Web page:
Last week, Serbia and Kosovo agreed to establish normal economic relations—a major step toward bringing an end to the conflicts following the fall of Yugoslavia that caused so much bloodshed in the 1990s. Kosovo, historically a region of Serbia with a predominantly Albanian-speaking and Muslim population, declared independence from Orthodox Christian-dominated Serbia in 2008, but has yet to be recognized by many countries. As a corollary to the U.S.-brokered agreement, Israel will establish diplomatic relations with Kosovo, and both Kosovo and Serbia will establish embassies in Jerusalem. Lahav Harkov comments:
Kosovo offered to open an embassy in Jerusalem in exchange for recognition in 2018, but Israel’s official position was that it did not want to risk its strong relationship with Serbia, although plenty of countries that recognize Kosovo still have good ties with Belgrade. The bigger reason why Israel was wary of ties with Kosovo was its concern over setting a precedent for the Palestinians.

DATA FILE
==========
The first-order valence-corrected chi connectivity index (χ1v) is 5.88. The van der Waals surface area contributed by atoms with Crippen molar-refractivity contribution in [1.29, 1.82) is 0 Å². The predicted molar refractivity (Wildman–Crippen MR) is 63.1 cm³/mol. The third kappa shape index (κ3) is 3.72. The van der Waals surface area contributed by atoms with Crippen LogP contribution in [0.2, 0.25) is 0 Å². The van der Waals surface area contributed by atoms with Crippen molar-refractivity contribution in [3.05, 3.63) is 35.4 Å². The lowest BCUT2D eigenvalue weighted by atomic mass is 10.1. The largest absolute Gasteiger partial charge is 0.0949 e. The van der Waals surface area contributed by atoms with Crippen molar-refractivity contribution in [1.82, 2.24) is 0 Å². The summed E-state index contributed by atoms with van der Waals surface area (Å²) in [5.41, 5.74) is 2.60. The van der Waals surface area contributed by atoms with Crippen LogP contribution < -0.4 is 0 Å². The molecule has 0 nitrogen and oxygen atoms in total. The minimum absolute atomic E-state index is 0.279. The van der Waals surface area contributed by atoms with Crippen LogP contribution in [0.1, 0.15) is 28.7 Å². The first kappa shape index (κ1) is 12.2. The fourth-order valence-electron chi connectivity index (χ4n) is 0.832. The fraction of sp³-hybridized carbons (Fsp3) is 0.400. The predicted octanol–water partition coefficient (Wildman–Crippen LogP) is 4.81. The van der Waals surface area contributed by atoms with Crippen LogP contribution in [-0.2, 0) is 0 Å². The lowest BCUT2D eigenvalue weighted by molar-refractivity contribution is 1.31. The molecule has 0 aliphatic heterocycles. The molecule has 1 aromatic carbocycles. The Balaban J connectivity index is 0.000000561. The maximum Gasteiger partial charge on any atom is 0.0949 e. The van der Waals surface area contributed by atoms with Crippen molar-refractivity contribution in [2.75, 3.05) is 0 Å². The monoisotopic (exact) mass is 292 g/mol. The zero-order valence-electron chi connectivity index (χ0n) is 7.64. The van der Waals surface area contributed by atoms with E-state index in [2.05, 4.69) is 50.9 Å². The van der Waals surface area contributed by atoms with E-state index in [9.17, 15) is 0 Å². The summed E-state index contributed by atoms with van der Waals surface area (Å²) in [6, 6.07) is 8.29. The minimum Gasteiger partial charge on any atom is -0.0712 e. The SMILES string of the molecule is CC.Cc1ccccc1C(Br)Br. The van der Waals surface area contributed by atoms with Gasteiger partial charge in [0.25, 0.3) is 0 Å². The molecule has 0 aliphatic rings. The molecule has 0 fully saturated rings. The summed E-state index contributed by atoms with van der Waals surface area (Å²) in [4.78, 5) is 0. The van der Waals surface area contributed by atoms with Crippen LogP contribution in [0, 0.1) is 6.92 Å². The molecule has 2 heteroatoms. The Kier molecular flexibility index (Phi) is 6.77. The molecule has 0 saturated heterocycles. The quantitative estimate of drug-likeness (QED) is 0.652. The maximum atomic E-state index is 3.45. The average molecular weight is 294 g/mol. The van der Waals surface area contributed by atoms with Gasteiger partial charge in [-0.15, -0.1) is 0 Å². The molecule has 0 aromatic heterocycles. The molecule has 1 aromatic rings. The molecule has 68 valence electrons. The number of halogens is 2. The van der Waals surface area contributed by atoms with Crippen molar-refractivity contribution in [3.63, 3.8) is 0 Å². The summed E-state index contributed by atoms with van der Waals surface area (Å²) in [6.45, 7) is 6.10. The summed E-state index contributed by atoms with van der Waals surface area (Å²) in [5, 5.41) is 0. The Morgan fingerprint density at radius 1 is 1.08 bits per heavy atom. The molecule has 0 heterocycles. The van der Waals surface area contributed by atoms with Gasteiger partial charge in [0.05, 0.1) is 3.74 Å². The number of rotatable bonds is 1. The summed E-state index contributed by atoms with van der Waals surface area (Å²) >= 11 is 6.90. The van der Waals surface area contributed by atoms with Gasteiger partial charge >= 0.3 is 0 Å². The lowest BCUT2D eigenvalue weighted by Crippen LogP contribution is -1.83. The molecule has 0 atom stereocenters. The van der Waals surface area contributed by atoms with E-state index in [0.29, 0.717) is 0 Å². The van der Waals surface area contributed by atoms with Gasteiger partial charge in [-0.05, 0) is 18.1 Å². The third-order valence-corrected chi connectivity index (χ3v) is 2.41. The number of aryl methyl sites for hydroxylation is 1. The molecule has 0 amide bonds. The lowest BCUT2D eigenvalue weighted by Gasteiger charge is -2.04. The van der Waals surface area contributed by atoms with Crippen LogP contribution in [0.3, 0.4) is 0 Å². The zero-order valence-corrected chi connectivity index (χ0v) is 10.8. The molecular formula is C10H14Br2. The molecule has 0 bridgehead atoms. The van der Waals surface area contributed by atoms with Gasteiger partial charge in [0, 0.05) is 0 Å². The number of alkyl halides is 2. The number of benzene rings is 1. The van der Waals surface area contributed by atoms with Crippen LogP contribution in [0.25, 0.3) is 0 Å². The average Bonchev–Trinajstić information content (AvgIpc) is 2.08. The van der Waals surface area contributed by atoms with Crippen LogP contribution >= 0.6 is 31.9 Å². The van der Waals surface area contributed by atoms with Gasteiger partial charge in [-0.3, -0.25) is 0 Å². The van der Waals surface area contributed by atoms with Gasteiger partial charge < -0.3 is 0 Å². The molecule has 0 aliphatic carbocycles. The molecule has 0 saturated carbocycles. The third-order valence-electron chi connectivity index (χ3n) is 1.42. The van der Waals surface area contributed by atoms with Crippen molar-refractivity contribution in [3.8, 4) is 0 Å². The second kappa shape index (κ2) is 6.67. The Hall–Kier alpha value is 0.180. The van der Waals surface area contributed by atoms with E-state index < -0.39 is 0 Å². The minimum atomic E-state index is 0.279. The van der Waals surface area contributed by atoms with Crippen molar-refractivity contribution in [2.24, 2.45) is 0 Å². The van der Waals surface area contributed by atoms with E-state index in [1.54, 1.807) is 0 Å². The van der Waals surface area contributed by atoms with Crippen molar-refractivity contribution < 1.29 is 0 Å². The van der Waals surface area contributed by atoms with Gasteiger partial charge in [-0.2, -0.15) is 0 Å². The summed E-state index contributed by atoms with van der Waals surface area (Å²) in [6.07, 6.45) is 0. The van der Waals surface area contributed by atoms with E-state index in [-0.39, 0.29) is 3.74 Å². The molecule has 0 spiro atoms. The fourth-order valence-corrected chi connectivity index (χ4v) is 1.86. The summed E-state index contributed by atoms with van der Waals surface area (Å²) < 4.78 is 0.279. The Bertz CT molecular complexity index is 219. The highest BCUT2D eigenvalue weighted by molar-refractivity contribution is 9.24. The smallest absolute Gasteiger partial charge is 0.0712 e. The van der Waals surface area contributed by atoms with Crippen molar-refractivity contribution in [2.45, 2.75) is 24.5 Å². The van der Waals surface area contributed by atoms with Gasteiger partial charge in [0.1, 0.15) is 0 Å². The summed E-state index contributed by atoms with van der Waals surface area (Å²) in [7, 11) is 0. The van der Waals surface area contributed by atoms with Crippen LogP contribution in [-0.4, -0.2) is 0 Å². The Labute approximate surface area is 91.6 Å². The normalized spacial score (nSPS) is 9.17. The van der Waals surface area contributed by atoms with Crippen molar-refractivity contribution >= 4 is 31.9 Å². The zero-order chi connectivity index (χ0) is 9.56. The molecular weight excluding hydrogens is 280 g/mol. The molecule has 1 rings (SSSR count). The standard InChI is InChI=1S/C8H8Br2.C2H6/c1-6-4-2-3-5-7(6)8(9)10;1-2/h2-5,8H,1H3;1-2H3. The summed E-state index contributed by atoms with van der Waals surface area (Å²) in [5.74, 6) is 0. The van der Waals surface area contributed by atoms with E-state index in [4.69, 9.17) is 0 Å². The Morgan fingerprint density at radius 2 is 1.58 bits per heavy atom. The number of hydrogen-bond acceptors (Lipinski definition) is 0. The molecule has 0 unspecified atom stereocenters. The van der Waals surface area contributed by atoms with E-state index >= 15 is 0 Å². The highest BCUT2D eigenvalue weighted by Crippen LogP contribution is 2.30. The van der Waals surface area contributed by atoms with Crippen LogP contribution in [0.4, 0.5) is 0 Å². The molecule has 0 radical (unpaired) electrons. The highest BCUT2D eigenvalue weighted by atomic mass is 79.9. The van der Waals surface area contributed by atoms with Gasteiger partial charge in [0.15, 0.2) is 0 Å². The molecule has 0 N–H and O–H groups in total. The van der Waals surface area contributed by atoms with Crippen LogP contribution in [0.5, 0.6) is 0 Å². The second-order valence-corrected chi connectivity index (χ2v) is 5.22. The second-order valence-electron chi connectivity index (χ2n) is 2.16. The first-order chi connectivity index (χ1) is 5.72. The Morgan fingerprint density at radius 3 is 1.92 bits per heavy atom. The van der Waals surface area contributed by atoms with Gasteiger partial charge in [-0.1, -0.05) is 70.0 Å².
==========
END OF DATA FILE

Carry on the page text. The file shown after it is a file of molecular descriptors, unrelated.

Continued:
Kosovo unilaterally declared independence, and for Israel to support them doing so could be seen as [setting a precedent for recognition of] a Palestinian state. Officially, the Palestinian Authority does not recognize Kosovo.
What changed on Friday that made Israel give up on this principled position? Call it diplomatic realism. . . . Prime Minister Benjamin Netanyahu . . . is giving up on a theoretical benefit—not sending the wrong message—for something Israel wants now: two more embassies in Jerusalem, including the first from a Muslim-majority country.
As for the Palestinians, they have, as Harkov notes, already taken steps to be recognized as an independent state by international organizations. What they have not done, however, is what the Kosavars have been doing for well over a decade: building the institutions that make for an actual state.